“Part of our history is to have fun while we’re alive,” she said, “to laugh and dance and have a good time. So we have fun events and we raise some money.”

Those fun events include the Semi-Normal, Semi-Formal New Year’s Eve bash, recently concluded, and the upcoming Follies, a production, often pretty close to X-rated, that’s a mainstay of Sandpoint’s Madcap Mardi Gras celebration.

It’s a variety show that offers up music, dance, men in drag, cleavage (real and otherwise) and short, comedic skits spiced with a dash of political commentary and an extra-large helping of off-color—way off-color—humor. If you’re easily offended, they warn, don’t buy a ticket.

Gail Fendley, known around town as “Velma, Queen of Fun,” is also a founding member of the Angels Over Sandpoint, and is a main force behind the Follies. Modeled after a similar production performed each year in Durango,  Fendley says the show, now in its eighth year, far surpasses what she had originally conceived.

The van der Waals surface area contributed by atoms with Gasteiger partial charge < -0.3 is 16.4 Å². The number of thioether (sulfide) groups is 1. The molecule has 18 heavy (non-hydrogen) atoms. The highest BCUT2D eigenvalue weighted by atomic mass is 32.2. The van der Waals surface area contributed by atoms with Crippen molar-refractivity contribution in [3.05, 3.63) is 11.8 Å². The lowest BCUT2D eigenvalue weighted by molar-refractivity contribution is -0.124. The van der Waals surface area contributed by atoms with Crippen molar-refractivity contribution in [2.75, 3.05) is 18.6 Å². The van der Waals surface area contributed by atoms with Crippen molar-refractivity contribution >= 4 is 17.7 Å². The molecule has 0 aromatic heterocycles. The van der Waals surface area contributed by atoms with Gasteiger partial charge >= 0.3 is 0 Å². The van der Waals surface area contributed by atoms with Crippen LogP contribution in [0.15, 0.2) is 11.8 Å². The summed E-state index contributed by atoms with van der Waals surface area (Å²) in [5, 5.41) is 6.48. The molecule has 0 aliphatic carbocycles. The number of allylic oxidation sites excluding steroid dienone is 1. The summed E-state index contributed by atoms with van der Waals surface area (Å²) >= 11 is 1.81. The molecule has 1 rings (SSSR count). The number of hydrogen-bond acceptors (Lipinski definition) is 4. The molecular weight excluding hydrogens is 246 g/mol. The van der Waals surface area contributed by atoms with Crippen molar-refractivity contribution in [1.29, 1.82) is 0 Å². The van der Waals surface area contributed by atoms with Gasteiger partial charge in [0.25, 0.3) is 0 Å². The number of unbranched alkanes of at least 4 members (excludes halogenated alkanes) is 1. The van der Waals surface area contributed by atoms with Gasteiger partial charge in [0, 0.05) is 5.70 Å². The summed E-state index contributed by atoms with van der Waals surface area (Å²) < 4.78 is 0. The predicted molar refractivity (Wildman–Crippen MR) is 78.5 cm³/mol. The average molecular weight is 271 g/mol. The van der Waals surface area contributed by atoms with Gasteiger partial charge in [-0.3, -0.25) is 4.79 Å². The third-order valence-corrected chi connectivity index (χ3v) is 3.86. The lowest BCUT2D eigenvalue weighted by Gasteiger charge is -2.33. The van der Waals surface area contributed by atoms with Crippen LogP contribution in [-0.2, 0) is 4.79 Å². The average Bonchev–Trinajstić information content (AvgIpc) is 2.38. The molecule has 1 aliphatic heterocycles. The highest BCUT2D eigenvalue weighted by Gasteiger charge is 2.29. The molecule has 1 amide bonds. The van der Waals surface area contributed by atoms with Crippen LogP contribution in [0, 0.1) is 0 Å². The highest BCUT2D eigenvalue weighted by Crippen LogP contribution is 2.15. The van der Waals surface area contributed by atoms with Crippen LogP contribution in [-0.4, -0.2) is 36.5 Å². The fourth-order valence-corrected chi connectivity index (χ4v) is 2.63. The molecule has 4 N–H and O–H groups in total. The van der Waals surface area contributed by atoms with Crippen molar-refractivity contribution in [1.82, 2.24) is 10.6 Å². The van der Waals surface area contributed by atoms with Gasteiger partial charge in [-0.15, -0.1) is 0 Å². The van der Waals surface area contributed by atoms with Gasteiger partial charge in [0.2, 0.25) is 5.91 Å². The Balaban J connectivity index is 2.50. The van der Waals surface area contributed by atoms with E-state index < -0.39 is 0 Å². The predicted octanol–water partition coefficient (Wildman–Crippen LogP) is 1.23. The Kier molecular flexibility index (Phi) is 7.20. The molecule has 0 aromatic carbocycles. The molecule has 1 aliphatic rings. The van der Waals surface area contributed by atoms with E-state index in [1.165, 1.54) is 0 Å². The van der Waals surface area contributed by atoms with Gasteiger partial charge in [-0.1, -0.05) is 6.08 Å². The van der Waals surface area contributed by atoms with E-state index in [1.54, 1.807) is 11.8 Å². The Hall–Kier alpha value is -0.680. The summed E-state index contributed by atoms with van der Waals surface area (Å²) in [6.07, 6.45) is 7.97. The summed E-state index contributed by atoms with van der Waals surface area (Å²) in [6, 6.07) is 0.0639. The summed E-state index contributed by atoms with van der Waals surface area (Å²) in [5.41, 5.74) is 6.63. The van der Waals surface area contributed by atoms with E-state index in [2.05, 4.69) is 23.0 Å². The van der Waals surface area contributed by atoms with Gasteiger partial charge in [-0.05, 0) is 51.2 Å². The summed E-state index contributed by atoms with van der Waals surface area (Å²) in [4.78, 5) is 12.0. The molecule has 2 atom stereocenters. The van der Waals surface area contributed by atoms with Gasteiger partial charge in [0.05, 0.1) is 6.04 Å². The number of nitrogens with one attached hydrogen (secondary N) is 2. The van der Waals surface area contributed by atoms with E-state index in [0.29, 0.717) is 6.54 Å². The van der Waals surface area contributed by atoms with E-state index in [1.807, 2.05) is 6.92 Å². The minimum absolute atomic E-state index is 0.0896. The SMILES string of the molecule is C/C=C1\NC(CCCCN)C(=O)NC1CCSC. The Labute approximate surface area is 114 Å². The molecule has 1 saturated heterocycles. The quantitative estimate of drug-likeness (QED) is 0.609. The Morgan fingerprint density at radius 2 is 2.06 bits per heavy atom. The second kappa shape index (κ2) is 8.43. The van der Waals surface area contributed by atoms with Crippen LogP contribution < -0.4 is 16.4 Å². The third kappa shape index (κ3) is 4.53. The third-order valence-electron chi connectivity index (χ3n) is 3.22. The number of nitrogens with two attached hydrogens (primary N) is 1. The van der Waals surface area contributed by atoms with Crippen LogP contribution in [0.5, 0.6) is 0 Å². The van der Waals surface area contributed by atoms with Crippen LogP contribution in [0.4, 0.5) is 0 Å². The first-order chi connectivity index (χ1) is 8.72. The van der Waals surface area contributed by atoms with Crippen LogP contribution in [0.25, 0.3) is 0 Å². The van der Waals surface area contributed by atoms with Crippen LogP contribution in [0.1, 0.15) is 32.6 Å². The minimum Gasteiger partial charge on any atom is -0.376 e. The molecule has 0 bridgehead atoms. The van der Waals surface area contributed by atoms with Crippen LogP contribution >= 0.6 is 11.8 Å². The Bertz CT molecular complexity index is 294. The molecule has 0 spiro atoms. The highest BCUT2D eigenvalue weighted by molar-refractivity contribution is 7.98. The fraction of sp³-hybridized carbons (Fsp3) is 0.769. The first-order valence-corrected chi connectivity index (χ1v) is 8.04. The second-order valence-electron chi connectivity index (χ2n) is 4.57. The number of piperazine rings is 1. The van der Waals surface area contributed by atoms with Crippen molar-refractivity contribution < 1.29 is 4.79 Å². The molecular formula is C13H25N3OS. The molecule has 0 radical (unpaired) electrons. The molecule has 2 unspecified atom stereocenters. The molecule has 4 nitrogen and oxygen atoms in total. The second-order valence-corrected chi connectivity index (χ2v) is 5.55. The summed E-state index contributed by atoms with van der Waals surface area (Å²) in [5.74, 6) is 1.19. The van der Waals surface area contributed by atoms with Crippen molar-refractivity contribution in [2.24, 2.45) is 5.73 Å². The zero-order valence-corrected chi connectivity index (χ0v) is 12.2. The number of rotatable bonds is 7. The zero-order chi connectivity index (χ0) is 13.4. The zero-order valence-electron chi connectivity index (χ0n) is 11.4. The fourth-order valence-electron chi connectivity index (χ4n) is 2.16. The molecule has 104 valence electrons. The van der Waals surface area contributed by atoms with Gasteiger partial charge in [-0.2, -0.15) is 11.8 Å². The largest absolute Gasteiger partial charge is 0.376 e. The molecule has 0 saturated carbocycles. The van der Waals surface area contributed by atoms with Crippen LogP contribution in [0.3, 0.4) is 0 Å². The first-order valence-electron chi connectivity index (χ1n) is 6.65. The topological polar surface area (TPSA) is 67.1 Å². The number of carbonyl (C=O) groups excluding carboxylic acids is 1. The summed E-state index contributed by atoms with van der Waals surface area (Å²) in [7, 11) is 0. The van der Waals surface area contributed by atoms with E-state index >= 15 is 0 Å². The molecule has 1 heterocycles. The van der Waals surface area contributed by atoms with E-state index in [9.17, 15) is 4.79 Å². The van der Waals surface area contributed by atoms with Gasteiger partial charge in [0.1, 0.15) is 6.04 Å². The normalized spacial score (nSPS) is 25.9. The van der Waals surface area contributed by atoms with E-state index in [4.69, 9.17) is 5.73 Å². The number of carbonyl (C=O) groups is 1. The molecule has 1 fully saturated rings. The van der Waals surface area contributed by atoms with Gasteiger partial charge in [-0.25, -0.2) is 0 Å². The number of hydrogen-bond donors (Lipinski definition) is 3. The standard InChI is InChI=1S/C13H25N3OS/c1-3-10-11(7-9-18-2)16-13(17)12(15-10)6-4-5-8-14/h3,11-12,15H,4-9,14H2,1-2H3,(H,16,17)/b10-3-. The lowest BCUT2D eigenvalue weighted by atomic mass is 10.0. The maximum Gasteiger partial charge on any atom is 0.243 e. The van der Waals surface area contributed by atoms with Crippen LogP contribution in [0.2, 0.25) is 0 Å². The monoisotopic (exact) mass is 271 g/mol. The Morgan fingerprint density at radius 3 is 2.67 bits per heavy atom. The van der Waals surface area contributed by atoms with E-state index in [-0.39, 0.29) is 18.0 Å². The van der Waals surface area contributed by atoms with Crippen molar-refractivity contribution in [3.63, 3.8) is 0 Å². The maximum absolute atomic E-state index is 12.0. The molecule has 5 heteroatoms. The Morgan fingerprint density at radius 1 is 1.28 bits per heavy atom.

“We are just blessed with the abundance of talent in this area,” she said. The local show features approximately 20 acts in a two-hour period. “In Durango, probably 70 percent of their show is lip-synced,” she said. “Here, almost no one does that. Everyone wants to perform.”

And it’s not just singing: last year’s show featured a re-enactment of the popular 60s television show Laugh-In, performances from local dancers, and various forms of stand-up comedy.

The performers, by the way, are not just volunteers; they also purchase their tickets for the event, so that the maximum amount of money possible is raised to help support the Angels’ mission. With on-stage talent, front of house workers, and a smooth-as-silk backstage crew, there’s 60 to 70 people putting their talent to work on behalf of people in the community.